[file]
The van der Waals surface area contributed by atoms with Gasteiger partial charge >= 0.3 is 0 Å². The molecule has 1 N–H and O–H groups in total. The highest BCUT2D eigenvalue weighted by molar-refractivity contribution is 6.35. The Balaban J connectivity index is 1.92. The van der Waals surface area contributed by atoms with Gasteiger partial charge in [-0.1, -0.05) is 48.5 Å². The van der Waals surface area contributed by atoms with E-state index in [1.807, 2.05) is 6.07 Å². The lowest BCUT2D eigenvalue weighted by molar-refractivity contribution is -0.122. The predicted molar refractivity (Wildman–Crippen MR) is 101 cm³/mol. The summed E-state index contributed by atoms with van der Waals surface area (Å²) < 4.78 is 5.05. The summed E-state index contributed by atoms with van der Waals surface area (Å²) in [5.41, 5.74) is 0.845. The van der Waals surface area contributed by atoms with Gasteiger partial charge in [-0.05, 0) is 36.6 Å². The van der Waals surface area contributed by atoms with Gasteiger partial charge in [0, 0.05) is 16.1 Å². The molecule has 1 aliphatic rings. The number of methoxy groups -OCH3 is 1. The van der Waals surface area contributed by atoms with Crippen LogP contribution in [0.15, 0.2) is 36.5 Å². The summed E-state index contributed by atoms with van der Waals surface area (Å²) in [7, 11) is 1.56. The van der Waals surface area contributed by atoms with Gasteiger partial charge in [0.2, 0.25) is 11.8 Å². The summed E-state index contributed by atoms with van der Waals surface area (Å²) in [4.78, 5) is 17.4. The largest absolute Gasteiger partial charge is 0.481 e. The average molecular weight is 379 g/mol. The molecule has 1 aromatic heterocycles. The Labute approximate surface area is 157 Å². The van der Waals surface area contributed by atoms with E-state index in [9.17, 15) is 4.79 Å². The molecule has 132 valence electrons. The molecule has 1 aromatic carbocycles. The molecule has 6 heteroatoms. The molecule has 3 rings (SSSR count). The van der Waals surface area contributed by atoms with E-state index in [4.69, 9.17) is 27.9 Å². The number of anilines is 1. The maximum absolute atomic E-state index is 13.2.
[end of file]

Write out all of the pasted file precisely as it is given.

The van der Waals surface area contributed by atoms with Gasteiger partial charge >= 0.3 is 0 Å². The molecule has 1 N–H and O–H groups in total. The highest BCUT2D eigenvalue weighted by molar-refractivity contribution is 6.35. The Balaban J connectivity index is 1.92. The van der Waals surface area contributed by atoms with Gasteiger partial charge in [-0.1, -0.05) is 48.5 Å². The van der Waals surface area contributed by atoms with E-state index in [1.807, 2.05) is 6.07 Å². The lowest BCUT2D eigenvalue weighted by molar-refractivity contribution is -0.122. The predicted molar refractivity (Wildman–Crippen MR) is 101 cm³/mol. The summed E-state index contributed by atoms with van der Waals surface area (Å²) < 4.78 is 5.05. The summed E-state index contributed by atoms with van der Waals surface area (Å²) in [5.41, 5.74) is 0.845. The van der Waals surface area contributed by atoms with Gasteiger partial charge in [-0.05, 0) is 36.6 Å². The van der Waals surface area contributed by atoms with Gasteiger partial charge in [0, 0.05) is 16.1 Å². The molecule has 1 aliphatic rings. The number of methoxy groups -OCH3 is 1. The van der Waals surface area contributed by atoms with Crippen LogP contribution in [0.15, 0.2) is 36.5 Å². The summed E-state index contributed by atoms with van der Waals surface area (Å²) in [7, 11) is 1.56. The van der Waals surface area contributed by atoms with Gasteiger partial charge in [0.2, 0.25) is 11.8 Å². The summed E-state index contributed by atoms with van der Waals surface area (Å²) in [4.78, 5) is 17.4. The largest absolute Gasteiger partial charge is 0.481 e. The average molecular weight is 379 g/mol. The molecule has 1 aromatic heterocycles. The Labute approximate surface area is 157 Å². The van der Waals surface area contributed by atoms with E-state index in [9.17, 15) is 4.79 Å². The molecule has 132 valence electrons. The molecule has 1 aromatic carbocycles. The molecule has 6 heteroatoms. The molecule has 3 rings (SSSR count). The van der Waals surface area contributed by atoms with E-state index in [4.69, 9.17) is 27.9 Å². The number of anilines is 1. The maximum absolute atomic E-state index is 13.2.